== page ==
I did without a lot of things last season. Ski buddies. Random chairlift conversations. Booting up in the lodge. Skiing out West. And, until my last day, Vermont.
When the 2020-21 ski season wrapped, with an improbable bomb of an April snowstorm at Mount Snow, I thought that would be the end of Covid-era skiing, of masks and staggered lift-loading and travel restrictions and ski-area reservations. And while I had come to like booting up in my minivan, music blasting and heat cranking, I was done with the rest of it.
But as summer wore on and Covid surged once more, I didn’t know if skiing would or should be done with it. Perhaps this was a thing and we would just have to learn to live with it.
And it is, in a way. The world we left in March 2020 is not coming back. Most ski areas will still require masks indoors this coming ski season. Some will require proof of vaccination to enter certain areas. A few will continue to require reservations. But: lifts will load to full capacity everywhere. We seem to be done with masks in liftlines. And, crucially for Northeast skiers, the race to open returned.
Word dropped Wednesday evening at 5:00 pm that Killington would open Friday. With its usual two trails, remote and improbable at the top of the mountain, a layer of manmade caked 500 vertical feet to the bottom of the North Ridge Quad.
I’d taken Friday off, on speculation and hope, two weeks before. Nothing would stop me from going. I dug out and organized my gear, a mindless task at midseason that eats up two hours each November on skiing’s eve. On Friday, I woke up at 4:30 and left by 5:00 and at 9:35 I pulled into the K1 parking lot. The sun hung blooming in the sky and the snowguns boomed on Superstar, already blanketed top-to-bottom in preparation for the World Cup on Thanksgiving weekend.
I parked and booted up and 15 minutes later there I stood with Manhattanskier, on a hillock overlooking the K1 and its line backed uphill. I took some video, captured the moment: with some scattered cheers and skis hanging off fully loaded gondola cars, the 2021-22 Northeast ski season was live.
Neither of us was in any hurry to get to the summit. We watched the crowd and enjoyed the weather. Anyone who was skiing anywhere East of Colorado was there. It was a scene, and we were happy to be a part of it. At 10:30 we lined up and by 11:00 we were stepping off the K1 at the freezing summit. Snowguns blasted. The line for the walkway down to North Ridge stretched up to the top of the Peak Lodge staircase. It took another half hour to work our way down the long wooden stairs, stepping aside occasionally for upward-bound early-risers already wrapping their ski day.
“Was it worth it?” I asked one woman with her skis hoisted over her shoulder, slow-stepping up the incline.
“Oh yes,” she answered, grinning.
The best part of the walkway is the anticipation. You wait all spring for skiing and all summer for skiing and all fall for skiing and finally there’s skiing but finding it is a great quest. And the end of the odyssey is the final turn down the stairs, the snow below, the North Ridge Quad spinning and people – my people, skiers – sliding off and down for another run.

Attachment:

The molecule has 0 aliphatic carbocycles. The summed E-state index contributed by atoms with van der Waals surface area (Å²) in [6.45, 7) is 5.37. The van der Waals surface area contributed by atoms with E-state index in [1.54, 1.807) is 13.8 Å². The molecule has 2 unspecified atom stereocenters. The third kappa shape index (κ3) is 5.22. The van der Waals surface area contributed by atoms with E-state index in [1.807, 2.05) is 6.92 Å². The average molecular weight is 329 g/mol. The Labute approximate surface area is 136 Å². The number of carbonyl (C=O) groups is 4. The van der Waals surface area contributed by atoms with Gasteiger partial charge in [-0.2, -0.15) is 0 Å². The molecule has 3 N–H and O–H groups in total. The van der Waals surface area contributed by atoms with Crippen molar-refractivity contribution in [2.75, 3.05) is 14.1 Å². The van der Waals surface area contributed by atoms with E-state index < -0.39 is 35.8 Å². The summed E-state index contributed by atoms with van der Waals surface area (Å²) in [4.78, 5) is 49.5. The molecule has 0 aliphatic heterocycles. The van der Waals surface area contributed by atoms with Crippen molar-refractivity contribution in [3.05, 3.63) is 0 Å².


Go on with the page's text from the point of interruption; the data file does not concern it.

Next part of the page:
The summit was mobbed. Happy people. A bluebird day. Trees choked in manmade. The Canyon Quad frozen solid and still. We stepped to the side and I fussed with my boots and made sure all my pockets were zipped and took a deep breath.
And then we we skied. And it was an icy mess. But it was skiing.
Att the bottom: a stilled lift, a line backed up nearly uphill. A drive belt issue. We lined up and waited.
I was thirsty. The wait dragged on. Some people began hiking down and some began hiking up. An insane activity in ski boots. I was accustomed to past years on North Ridge: no bathrooms, no food, nothing but skiing. But the resort had dropped a pop-up bar near the lift maze and a grill where a small team arranged a seemingly endless supply of hotdogs. The dogs were free. A water was $5.50, which annoyed me. But I grabbed a dog and stood in the sun and it was pleasant enough that when the lift started spinning I returned for another. Under a tent was a table stocked with free Subaru swag but I had to prove I owned a Subaru to get it and I would never do that. I’ve been trapped behind them on two-lane highways they seem incapable of speeds exceeding 35 miles per hour. So I didn’t get a free hat.
Finally we realized no one was skiing down. We loaded the lift and skied up and stood in the sun. Little kids, skis slung over their shoulders, stepped up the ridge above us and skied 25-vertical-foot runs down. A Very Serious Killington staffer ordered Manhattanskier out of his skis because we were “on a closed run” as he prepared to run tape across the top of Double Dipper.
After 20 minutes the lift reopened. Like an evacuation everyone lurched downhill. On Rime the snow remained icy, sloughed off and bulletproof. But on Reason it was better, chunky but soft and turnable. We skied this over and over until 2:00, when we called it, on the first day of the season.
At the end of a lot of great ski days I ski back to my car. The snow is so good and deep and relentless that it coats everything. But sometimes a great ski day comes with barely any snow at all. It comes with a long uphill staircase walk and a downhill gondola ride and a slog back to the car. It’s Killington early season, and it’s something we haven’t had in a very long time. And when it’s back, it’s glorious.